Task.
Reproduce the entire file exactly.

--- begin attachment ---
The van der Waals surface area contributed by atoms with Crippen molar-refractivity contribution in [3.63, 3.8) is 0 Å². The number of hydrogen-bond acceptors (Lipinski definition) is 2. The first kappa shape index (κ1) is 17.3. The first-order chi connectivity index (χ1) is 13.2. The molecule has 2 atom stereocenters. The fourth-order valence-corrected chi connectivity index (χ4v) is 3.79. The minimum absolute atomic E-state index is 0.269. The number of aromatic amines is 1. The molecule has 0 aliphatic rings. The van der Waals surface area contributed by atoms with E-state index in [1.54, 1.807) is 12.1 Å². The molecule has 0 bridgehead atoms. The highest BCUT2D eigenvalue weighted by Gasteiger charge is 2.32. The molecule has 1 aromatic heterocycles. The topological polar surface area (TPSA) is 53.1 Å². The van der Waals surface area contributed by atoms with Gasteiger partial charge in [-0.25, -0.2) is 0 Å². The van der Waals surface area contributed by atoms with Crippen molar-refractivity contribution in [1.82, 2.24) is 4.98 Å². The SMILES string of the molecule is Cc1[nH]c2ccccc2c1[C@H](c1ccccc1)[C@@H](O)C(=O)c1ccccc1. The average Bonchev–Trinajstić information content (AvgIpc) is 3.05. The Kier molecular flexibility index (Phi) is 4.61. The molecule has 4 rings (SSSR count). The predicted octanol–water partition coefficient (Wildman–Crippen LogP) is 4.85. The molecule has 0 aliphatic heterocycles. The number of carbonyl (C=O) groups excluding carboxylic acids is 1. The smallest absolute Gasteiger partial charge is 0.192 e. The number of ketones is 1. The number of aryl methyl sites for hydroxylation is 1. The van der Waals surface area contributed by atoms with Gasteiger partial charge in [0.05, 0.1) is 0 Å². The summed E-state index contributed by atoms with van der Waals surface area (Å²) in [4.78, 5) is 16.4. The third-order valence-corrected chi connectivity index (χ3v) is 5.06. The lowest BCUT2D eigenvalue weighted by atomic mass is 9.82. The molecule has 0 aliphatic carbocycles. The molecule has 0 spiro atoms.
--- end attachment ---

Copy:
The van der Waals surface area contributed by atoms with Crippen molar-refractivity contribution in [3.63, 3.8) is 0 Å². The number of hydrogen-bond acceptors (Lipinski definition) is 2. The first kappa shape index (κ1) is 17.3. The first-order chi connectivity index (χ1) is 13.2. The molecule has 2 atom stereocenters. The fourth-order valence-corrected chi connectivity index (χ4v) is 3.79. The minimum absolute atomic E-state index is 0.269. The number of aromatic amines is 1. The molecule has 0 aliphatic rings. The van der Waals surface area contributed by atoms with E-state index in [1.54, 1.807) is 12.1 Å². The molecule has 0 bridgehead atoms. The highest BCUT2D eigenvalue weighted by Gasteiger charge is 2.32. The molecule has 1 aromatic heterocycles. The topological polar surface area (TPSA) is 53.1 Å². The van der Waals surface area contributed by atoms with Gasteiger partial charge in [-0.25, -0.2) is 0 Å². The van der Waals surface area contributed by atoms with Crippen molar-refractivity contribution in [1.82, 2.24) is 4.98 Å². The SMILES string of the molecule is Cc1[nH]c2ccccc2c1[C@H](c1ccccc1)[C@@H](O)C(=O)c1ccccc1. The average Bonchev–Trinajstić information content (AvgIpc) is 3.05. The Kier molecular flexibility index (Phi) is 4.61. The molecule has 4 rings (SSSR count). The predicted octanol–water partition coefficient (Wildman–Crippen LogP) is 4.85. The molecule has 0 aliphatic heterocycles. The number of carbonyl (C=O) groups excluding carboxylic acids is 1. The smallest absolute Gasteiger partial charge is 0.192 e. The number of ketones is 1. The number of aryl methyl sites for hydroxylation is 1. The van der Waals surface area contributed by atoms with Gasteiger partial charge in [0.05, 0.1) is 0 Å². The summed E-state index contributed by atoms with van der Waals surface area (Å²) in [4.78, 5) is 16.4. The third-order valence-corrected chi connectivity index (χ3v) is 5.06. The lowest BCUT2D eigenvalue weighted by atomic mass is 9.82. The molecule has 0 aliphatic carbocycles. The molecule has 0 spiro atoms.